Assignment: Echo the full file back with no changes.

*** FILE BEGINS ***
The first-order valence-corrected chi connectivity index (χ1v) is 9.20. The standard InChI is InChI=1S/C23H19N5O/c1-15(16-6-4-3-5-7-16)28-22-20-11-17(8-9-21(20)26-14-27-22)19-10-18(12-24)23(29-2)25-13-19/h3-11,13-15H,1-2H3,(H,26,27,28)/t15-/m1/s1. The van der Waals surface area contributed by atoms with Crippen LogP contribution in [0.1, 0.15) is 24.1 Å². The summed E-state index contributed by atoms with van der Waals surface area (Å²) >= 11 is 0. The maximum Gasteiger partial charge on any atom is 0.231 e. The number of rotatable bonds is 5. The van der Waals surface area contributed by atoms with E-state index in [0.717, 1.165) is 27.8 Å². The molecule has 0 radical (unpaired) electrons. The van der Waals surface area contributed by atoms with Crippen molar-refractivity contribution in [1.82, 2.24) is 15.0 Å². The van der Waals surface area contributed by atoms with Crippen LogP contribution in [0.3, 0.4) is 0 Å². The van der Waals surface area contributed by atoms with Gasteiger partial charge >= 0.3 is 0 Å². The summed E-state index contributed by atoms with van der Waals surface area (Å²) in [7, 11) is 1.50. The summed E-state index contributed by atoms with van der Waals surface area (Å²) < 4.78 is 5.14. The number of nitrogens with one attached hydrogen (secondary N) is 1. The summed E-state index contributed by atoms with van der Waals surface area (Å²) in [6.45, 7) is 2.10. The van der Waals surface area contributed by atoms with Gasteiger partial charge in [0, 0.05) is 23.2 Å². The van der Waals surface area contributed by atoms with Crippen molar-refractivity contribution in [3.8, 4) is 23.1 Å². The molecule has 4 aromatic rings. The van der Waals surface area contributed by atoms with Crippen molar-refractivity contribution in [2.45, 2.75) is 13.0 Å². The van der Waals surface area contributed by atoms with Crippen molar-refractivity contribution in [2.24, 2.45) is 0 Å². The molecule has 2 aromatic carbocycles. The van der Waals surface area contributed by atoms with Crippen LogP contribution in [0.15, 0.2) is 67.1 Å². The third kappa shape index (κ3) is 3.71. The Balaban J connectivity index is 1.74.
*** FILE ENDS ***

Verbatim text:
The first-order valence-corrected chi connectivity index (χ1v) is 9.20. The standard InChI is InChI=1S/C23H19N5O/c1-15(16-6-4-3-5-7-16)28-22-20-11-17(8-9-21(20)26-14-27-22)19-10-18(12-24)23(29-2)25-13-19/h3-11,13-15H,1-2H3,(H,26,27,28)/t15-/m1/s1. The van der Waals surface area contributed by atoms with Crippen LogP contribution in [0.1, 0.15) is 24.1 Å². The summed E-state index contributed by atoms with van der Waals surface area (Å²) >= 11 is 0. The maximum Gasteiger partial charge on any atom is 0.231 e. The number of rotatable bonds is 5. The van der Waals surface area contributed by atoms with E-state index in [0.717, 1.165) is 27.8 Å². The molecule has 0 radical (unpaired) electrons. The van der Waals surface area contributed by atoms with Crippen molar-refractivity contribution in [1.82, 2.24) is 15.0 Å². The van der Waals surface area contributed by atoms with Crippen LogP contribution in [0.3, 0.4) is 0 Å². The van der Waals surface area contributed by atoms with Gasteiger partial charge >= 0.3 is 0 Å². The summed E-state index contributed by atoms with van der Waals surface area (Å²) in [7, 11) is 1.50. The summed E-state index contributed by atoms with van der Waals surface area (Å²) < 4.78 is 5.14. The number of nitrogens with one attached hydrogen (secondary N) is 1. The summed E-state index contributed by atoms with van der Waals surface area (Å²) in [6.45, 7) is 2.10. The van der Waals surface area contributed by atoms with Gasteiger partial charge in [0, 0.05) is 23.2 Å². The van der Waals surface area contributed by atoms with Crippen molar-refractivity contribution in [3.8, 4) is 23.1 Å². The molecule has 4 aromatic rings. The van der Waals surface area contributed by atoms with Crippen molar-refractivity contribution in [2.45, 2.75) is 13.0 Å². The van der Waals surface area contributed by atoms with Crippen molar-refractivity contribution in [2.24, 2.45) is 0 Å². The molecule has 2 aromatic carbocycles. The van der Waals surface area contributed by atoms with Crippen LogP contribution in [0.15, 0.2) is 67.1 Å². The third kappa shape index (κ3) is 3.71. The Balaban J connectivity index is 1.74.